Archive for: ‘February 2013’

John Frankl Seminar @ SBG Toronto (Feb 2013)

February 6, 2013 Posted by School of Thought

After being exposed to Coach John Frankl’s seminar last year for a mere three hours and having him have a significant effect on the way I view jiujitsu (everything is a position), I was really excited to see how much of an effect ten hours with the man would have. During a short conversation, with him over a beer on Friday, he said “Let’s do it right.” Wow. We did it right that’s for sure!

Over the following weekend Coach Frankl broke down what is usually taught in a basic jiujitsu class on self defense. How to escape a headlock. However, he did not teach us how to escape, he gave us the tools and thought processes to start identifying what makes each jiujitsu move work..dropping more than a few knowledge bombs that resonated with all of the students regardless of their experience level …. from a student who had been with the gym for only one week, to multiple coaches from the SBG tribe who have been with the gym for over ten years. Everyone left with new tools in their belt.

The theme of the weekend’s seminar was “ space management”. Space Management is vital for achieving success in jiujitsu. John is a crossfit beast, however he is also smarter than your average bear and knows not to use muscles when a perfectly good bone structure (FRAMES) will use less energy and will work on a wide variety of opponents not just smaller white belts. ” You can’t rely on moving your opponent but you can always move yourself”. Leading directly to sweeps, “you must make a hole for them to fall into.” These were a few of the simple concepts that John drilled into us throughout the seminar.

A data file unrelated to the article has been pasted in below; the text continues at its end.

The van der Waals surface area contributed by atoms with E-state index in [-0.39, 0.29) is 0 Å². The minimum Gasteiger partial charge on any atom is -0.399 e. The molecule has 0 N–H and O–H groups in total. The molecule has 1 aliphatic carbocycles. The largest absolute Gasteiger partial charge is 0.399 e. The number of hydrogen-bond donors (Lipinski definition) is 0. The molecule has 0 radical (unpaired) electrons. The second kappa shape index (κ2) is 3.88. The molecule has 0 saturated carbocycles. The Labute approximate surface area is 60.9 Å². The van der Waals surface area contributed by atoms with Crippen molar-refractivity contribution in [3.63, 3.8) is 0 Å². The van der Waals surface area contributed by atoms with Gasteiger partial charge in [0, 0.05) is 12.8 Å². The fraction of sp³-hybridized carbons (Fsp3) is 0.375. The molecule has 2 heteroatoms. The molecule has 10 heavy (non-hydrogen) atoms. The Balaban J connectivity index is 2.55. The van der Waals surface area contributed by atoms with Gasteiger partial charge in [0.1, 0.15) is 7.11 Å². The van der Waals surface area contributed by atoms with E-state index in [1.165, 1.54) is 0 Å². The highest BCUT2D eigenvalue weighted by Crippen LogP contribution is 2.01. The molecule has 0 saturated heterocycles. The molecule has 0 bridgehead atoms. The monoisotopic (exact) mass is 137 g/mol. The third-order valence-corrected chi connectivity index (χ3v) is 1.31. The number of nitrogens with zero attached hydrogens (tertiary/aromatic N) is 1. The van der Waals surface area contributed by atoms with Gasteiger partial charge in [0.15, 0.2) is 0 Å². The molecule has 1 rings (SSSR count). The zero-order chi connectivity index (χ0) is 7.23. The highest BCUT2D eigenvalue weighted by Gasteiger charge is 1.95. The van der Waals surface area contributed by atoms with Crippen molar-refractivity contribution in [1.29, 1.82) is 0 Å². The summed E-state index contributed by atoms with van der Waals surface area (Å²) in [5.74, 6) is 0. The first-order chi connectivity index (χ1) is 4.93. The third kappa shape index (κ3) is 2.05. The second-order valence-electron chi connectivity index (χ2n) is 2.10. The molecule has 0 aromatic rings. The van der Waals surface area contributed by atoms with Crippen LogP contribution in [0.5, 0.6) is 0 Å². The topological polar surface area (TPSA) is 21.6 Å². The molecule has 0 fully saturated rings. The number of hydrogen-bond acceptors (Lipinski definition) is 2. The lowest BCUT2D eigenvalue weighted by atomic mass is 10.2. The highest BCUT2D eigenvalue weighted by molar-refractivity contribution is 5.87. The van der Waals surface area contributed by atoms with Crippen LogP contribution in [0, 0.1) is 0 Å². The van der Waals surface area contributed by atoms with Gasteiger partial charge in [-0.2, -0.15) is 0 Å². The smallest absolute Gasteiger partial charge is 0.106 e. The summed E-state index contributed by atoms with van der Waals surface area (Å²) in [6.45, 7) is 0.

Put simply, the man has a special skill with words. With nineteen years of experience he was able simplify jiujitsu concepts like no one I’ve ever seen. Most jiujitsu websites or dvds rarely touch base on the fundamentals of why moves work; they normally just show how the individual does the move. (left hand right sleeve, feed the other hand for a cross grip at the lapel, right foot on the hip… blah blah blah.) His uncomplicated style of teaching allowed all of us to really understand the basics of jiujitsu.

Coach Frankl left us with many knowledgeable lessons that we will be digesting until the next time he drops by the SBG Toronto gym…here are just a few of them:

1. The concept of repeatability. Much like science, the sweep, submission or tactic should work multiple times, on a variety of different opponents. If you can only do a sweep twice without burning out, it is not repeatable.

2. Believe in the technique, its going to take some time.

3. The art of being a good training partner, checking your opponent’s base and correcting his mistakes.

4. Slow and steady is vital for process. Don’t train too hard for six months, get injured and not training for six months. ([+6] + [-6] = 0)

Thank you John Frankl for answering all our questions and rolling with us and exposing us to your years of experience. Thanks to Coach Jason Lancucki for bringing down another legend of the game to help influence and inspire us to be better. The experience was definitely a game changer in the way I view jiujitsu.

Viva la SBGi!

PK